Monday, August 14, 2006

Has Israel used unnecessary force to cripple or destroy Hezbollah?

About 1,000 Lebanese have been killed. Many have been civilians placed in harm’s way by Hezbollah guerrillas. More than 3,000 have been injured, and tens of thousands have been displaced. Hezbollah has fired approximately 3,650 rockets at Israeli civilians, killing 51 and injuring 430. At present, it remains a viable fighting force, and civilian casualties on both sides are not diminishing.

Israel’s critics insist it is employing more military might than necessary to achieve legitimate war objectives. They point to the obligation under international law of a nation at war to kill, injure or displace the fewest number of civilians consistent with the military goal sought.

Killing or otherwise harming civilians for its own sake is morally reprehensible. But as with Israel in Lebanon, nations at war commonly injure civilians either in attacking military targets, seeking to accelerate surrender by destroying enemy morale or aiming to deter future aggression. Whether the civilian casualties inflicted were incommensurate with a legitimate military goal is generally unanswerable.

The United States dropped atomic bombs on Hiroshima and Nagasaki. Tens of thousands of Japanese civilians were killed or maimed. Military installations, however, were also destroyed. And the unprecedented explosive power of the bombs prompted Emperor Hirohito to surrender within a week. It probably saved millions of American and Japanese lives — military and civilian — that would have perished with a land invasion. The bombings may also have averted a Soviet presence in postwar Japan akin to the division of Germany or Korea. And they may have deterred Josef Stalin from invading Western Europe in the initial Cold War years before the formation of NATO in 1949.

Detractors of the atomic bombings argue Hirohito was poised to surrender in any event and that the Soviet Union was satisfied with its side of the Iron Curtain and had no craving to dominate West Germany, France or Italy. Their claims can neither be conclusively proven nor disproven. Nor can the opposite claims of the defenders of the atomic bombings. Too little is known of what is necessary to secure surrender or to deter aggression. Indeed, the concept of minimal military force to achieve war aims is an empty vessel.

Winning means convincing the enemy it has been defeated. And defeat is more a state of mind than a tally sheet of weapons and manpower. Before the fact, knowing whether projected bombings that anticipate civilian deaths will push the enemy past that mental threshold is unknowable. The United States did not know with certainty that Hiroshima and Nagasaki would lead to surrender on the USS Missouri in Tokyo Bay. Indeed, Hirohito was fiercely opposed by powerful military and ministerial officials who craved to turn all of Japan into a mass grave.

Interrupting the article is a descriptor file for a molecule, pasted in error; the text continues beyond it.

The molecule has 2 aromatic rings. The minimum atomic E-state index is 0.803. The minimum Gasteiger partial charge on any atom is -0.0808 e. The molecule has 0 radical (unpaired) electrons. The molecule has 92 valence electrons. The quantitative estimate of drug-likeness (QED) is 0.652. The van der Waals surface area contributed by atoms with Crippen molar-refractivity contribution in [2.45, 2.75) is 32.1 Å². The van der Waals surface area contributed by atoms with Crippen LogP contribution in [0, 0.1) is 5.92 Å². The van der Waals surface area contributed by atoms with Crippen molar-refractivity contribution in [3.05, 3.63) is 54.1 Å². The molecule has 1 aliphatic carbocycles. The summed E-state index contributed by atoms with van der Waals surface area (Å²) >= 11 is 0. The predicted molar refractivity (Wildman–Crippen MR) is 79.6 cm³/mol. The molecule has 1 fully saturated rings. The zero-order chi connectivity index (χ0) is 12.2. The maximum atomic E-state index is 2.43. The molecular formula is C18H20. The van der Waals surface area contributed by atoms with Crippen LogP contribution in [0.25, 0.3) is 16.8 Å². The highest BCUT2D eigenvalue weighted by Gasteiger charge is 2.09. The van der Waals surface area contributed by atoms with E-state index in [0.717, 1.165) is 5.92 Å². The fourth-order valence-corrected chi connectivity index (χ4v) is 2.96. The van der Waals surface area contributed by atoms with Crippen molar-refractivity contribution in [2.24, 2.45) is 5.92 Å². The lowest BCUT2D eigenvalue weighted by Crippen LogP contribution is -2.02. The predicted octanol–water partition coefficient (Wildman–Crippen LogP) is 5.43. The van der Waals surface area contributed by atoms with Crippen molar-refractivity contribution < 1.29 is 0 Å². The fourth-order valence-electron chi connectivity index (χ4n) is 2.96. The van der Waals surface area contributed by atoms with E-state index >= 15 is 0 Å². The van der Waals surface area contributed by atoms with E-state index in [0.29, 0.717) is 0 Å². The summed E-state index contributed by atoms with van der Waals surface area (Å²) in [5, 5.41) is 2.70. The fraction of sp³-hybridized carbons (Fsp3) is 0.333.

The United States’ firebombing of Dresden killed and injured tens of thousands of civilians. British Prime Minister Winston Churchill instructed the RAF to make the rubble dance in German cities. The American and British bombings hoped to demoralize Nazi Germany and accelerate victory. A parallel war aim was to inflict a crushing defeat that Germans would accept, in contrast to the Versailles Treaty that concluded World War I.

Whether Dresden hastened Germany’s surrender can only be speculated. The bombings might have provoked Germans to turn against Adolf Hitler. But they might also have engendered a German desire for revenge and a spirit of fighting to the finish. Experience and human nature teach either effect was plausible. William Tecumseh Sherman’s march from Atlanta to the sea devastated the countryside but may have considerably shortened the Civil War and hastened the full re-integration of the South into the Union.

With these examples and understandings, it is fatuous to condemn Israel for excessive force in fighting Hezbollah because of consequential injuries to civilians. Hezbollah terrorists routinely conscript civilians and civilian property to assist in killing or injuring both the Israeli Defense Force (IDF) and Israeli civilians. The IDF legitimately targets Hezbollah for destruction even if civilians will be inescapably killed acting as human shields. These deaths are not incommensurate with the IDF military goal. If they were, terrorists could attain de facto immunity from attack by taking civilian hostages.

The IDF’s bombing of roads, bridges or electric power plants have occasioned hardship for Lebanese civilians. But the misery is not disproportionate to the goal of curbing a resupply of Hezbollah in the south. Neither is it excessive when measured against the goal of engendering the political resentment of Hezbollah necessary to empower the Lebanese government to assume control over its border with Israel. Even if the goals are not ultimately attained, the failures would not discredit the reasonableness of the IDF’s bombing.

In sum, knowledge of the causes and prevention of war is too primitive to permit even a blurry dividing line between commensurate and incommensurate harms to civilians in pursuing legitimate war objectives.

Bruce Fein is a constitutional lawyer and international consultant with Bruce Fein & Associates and the Lichfield Group.

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